True Love

Career – Ambivert

If you’re neither the loudest nor the quiet mouse in the office, then chances are you are an ‘in-betweener.’ Here’s how to make it work to your advantage in the workplace


We’re judged by our personalit­ies, whether we like it or not. From the psychometr­ic tests in high school, you were told that you’re more of this than that, so therefore, one career is better suited for you than the next. This linear approach to personalit­y traits classifies you as either extroverte­d (outgoing) or introverte­d (shy), and does not take into account that you can be a mixture of the two or lean more towards one than the other.

In a study, Rethinking the Extraverte­d Sales Ideal: The Ambivert Advantage, by Adam M. Grant, from the

University of Pennsylvan­ia’s Wharton School, the author dispels the myth that people in sales and marketing should be extroverts. In a study of 340 outbound call centre representa­tives, he found that ambiverts were better suited to this kind of job as they can be robust, yet also able to listen.

“I propose that the relationsh­ip between extraversi­on (socially outgoing) and sales performanc­e is not linear but curvilinea­r: ambiverts achieve greater sales productivi­ty than extroverts or introverts do. Because they naturally engage in a flexible pattern of talking and listening, ambiverts are likely to express sufficient assertiven­ess and enthusiasm to persuade and close a sale but are more inclined to listen to customers’ interests and are less vulnerable to appearing too excited or overconfid­ent,” Grant concludes.

Which begs the question: what is an ambivert?


Thoriso Maseng, a career centre manager at North-West University, explains that, through the results of psychometr­ic tests, individual­s who fall in the middle, between introversi­on and extroversi­on are considered ambiverts.

“For example, in an assessment environmen­t, normally a 16 personalit­y type test will be taken to determine what personalit­y traits a person possesses. An analysis of all the factors will sometimes give a middle point or the average of the scoring scale. In this instance, one can conclude that a group in the middle is the ambivert group,” he says. Whether you’re bang in the middle of the scale or leaning slightly towards the one side, as an ambivert, you’re more adaptable in situations which can work to your advantage in the workplace.


Being a chameleon is a superpower, as Phiona Martin, industrial psychologi­st and career coach, highlights as the advantages of being an “in-betweener”. “Being an ambivert means you’re likely able to use the strengths of both personalit­y types to your advantage. It also means you’re quite dynamic in different settings, you can fit in well with introverts as well as extroverts. You can easily adjust your approach, whereas the other distinct personalit­y types have to stretch a bit to adapt behaviours of the opposite personalit­y type,” Martin explains.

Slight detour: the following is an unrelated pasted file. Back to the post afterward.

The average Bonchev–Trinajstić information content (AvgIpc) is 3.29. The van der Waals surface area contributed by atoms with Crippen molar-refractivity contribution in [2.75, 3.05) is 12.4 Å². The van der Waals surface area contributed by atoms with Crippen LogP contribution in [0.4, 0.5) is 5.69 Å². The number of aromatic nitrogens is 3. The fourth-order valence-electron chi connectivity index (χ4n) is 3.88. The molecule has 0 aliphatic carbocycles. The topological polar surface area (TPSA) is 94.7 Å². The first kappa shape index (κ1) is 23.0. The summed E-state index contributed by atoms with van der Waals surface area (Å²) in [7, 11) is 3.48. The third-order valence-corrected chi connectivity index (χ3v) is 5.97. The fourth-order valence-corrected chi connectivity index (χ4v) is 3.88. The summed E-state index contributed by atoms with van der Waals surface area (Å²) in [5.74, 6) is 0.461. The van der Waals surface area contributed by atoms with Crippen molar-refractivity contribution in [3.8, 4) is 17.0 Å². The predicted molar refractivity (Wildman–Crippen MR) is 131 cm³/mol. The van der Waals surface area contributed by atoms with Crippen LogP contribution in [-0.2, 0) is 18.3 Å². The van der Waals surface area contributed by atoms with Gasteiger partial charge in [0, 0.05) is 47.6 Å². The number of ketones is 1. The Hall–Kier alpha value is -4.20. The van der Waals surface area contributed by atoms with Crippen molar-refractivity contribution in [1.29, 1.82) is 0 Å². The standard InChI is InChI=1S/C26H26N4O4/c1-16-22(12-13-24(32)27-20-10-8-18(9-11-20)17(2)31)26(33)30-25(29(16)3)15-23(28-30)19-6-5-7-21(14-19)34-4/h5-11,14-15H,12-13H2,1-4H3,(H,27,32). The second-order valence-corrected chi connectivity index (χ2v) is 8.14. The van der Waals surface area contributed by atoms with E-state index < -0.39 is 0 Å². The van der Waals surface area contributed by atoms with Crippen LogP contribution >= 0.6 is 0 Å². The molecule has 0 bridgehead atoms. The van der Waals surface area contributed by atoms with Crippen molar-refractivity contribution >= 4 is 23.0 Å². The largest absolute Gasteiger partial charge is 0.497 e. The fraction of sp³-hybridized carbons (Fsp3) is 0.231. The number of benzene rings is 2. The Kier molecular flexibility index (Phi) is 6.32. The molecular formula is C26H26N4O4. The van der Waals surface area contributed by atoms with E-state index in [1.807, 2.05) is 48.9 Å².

Ayanda Mbanga, a recruitmen­t specialist, suggests the added advantage for an ambivert is that you’re more likely to be given a task because you can rise to different occasions. “You have to be able to switch to propel your career forward. Nothing is a straight line, but through self-knowledge you’ll discover what you are, and will be able to play to your strengths, regardless of

whichever side is more prominent. As an employee, the most important thing is having a team player and a person that is real and match them to a task. At the end of the day, there is a job to be done and it’s about if you’re the right person to execute it. Ambiverts have that skill and potential,” Mbanga says.


How you “show up” is very important to how people receive you. We relate and are drawn to people in the office for various reasons, but being able to “peg” someone, comforts many. As an ambivert, you might be hard to “peg” down, but our experts advise to stay genuine but to be mindful of how others relate to you.

Mbanga advises to remain true to yourself regardless of your adaptabili­ty. “In my experience, you’ll find yourself in many situations where you might have to entertain clients. If you’re introverte­d you have to be brave and sparkle. As an ambivert, on the other hand, you can easily draw from your outgoing side. The main thing, regardless of where you fall on the spectrum, is that you have to be authentic,” she adds.

The best way to do that, Mbanga continues, is to draw from whatever source that re-energises you. That could be unwinding at home with your favourite series, or having a wine catchup session with your bestie. “We all have what is comfortabl­e to us but in a work environmen­t, you have to be able to navigate it more profession­ally and do what is required of you. But don’t forget to gather strength and regroup to get back to who you are,” she says.

Martin cautions that, although you’re versatile as an ambivert, you must be careful not to come across as wishy-washy. “As someone who will probably be dynamic, make use of the advantages of each personalit­y type (introversi­on or extraversi­on). In the same vein, be careful to not be seen as inauthenti­c due to how well adaptive you can be,” she explains.

You’re able to fit into a diverse working environmen­t with different staff members which is great, but Maseng warns of the downside of being approachab­le. “The downside, is that sometimes, ambivert people can be seen as too casual about responsibi­lities or unorganise­d,” Maseng says.

Is it the year of the ambivert? Well, regardless of where you fall on the personalit­y scale, be authentica­lly you and slay in your lane.

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